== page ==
While he considers himself just another player right now, Bruschi says he can appreciate the concerns that fans and media members have expressed in terms of his long-term health as it relates to stepping back into violent NFL action.
"First of all I just say, 'Thank you,' because it's obvious that they care for me and they're just worried about me," Bruschi said. "I can't express to them enough how we've had the same concerns. We've had the same questions - myself, Heidi - we've gone through everything. That's why we've seen so many people. There's a man upstairs (Robert Kraft) who says measure nine times and cut once. He's told me this throughout this process. We've measured a lot of times. I believe we've done that. We've made sure. Unanimously, every doctor and physician that's seen me has given me clearance. So I would hope that would help them realize that I have been cleared to play and I'm not just doing this because I just want to play - forget it - I'm going for it. I'm not doing that. This isn't something you just go for. This is something you make sure everything's right.
"It was a traumatic experience. It's been a long road back. I'm not going to jump into something without being absolutely 100 percent positive and I am. I would hope that they would know me (well enough) that I would make sure of that. I would make sure of that and I would never want to put what I have with my family at risk, because first and foremost I am a family man. But I'm going to make sure before I resume what I do professionally, that I'm cleared to do so."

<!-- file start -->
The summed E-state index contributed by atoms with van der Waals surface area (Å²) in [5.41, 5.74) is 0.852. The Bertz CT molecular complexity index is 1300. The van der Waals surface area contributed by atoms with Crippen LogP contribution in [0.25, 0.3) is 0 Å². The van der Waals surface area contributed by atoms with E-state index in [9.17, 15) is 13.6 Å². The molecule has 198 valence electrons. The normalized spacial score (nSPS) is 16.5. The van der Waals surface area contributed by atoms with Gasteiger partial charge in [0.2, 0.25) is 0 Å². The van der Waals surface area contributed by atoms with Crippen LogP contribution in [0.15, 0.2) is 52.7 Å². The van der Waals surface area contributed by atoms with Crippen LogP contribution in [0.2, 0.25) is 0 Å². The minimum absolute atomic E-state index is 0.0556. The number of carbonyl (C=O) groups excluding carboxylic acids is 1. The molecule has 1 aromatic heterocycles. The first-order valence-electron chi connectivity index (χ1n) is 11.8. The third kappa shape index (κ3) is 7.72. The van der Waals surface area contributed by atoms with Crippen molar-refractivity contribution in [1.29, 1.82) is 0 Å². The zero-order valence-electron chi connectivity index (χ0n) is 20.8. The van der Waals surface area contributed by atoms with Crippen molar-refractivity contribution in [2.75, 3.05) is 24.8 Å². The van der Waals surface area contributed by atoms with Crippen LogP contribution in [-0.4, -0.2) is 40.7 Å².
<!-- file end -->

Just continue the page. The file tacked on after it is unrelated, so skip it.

He has been, and it couldn't be coming at a better time for the staggering, inconsistent two-time defending Super Bowl champs. With a bye week to regroup and get prepared for a meeting with Bills on Oct. 30 that kicks off a seemingly lighter second-half schedule, the potential of getting back one of the team's ultimate leaders and playmakers finally has things looking up for the injury plagued Patriots.
AROUND THE LEAGUE
The move addresses the Bucs' quarterback shortage following a possible season-ending knee injury to starter Brian Griese.
Rattay, a sixth-year veteran, lost his job to No. 1 overall pick Alex Smith after four weeks. Monday's transaction beat the 4 p.m. trading deadline.
To make room for Rattay, the Bucs released fullback Rick Razzano.
Griese suffered a torn anterior cruciate ligament in his left knee against the Dolphins when linebacker Zach Thomas rolled up on him.
Griese was replaced by third-year pro Chris Simms, who went 6-of-10 for 69 yards in relief.
Under the best-case scenario, Simms will start against the 49ers in two weeks and try to build on the Bucs' 5-1 record, the best in the NFC. Under the circumstances, Griese's injury couldn't have come at a better time, with the Bucs heading into their bye week.
"What you have to like is how he handled the situation, how he handled the team, his calmness, how he ran the team," quarterbacks coach Paul Hackett said of Simms. "Certainly, he made some nice throws coming out in the second half, completed seven in a row, and that had a huge impact. But I think it was his calmness, his confidence in feeling, hey, I'm in my third year in the system. You don't ever want it to happen like it happened, but it did.
"We always used to say if something happens early in the season, the backup quarterback is best prepared because he's had all of training camp. Now what we say is the next best thing for it to happen, if it has to happen, is during the bye. Because it gives you your second chance to get him back in the rhythm."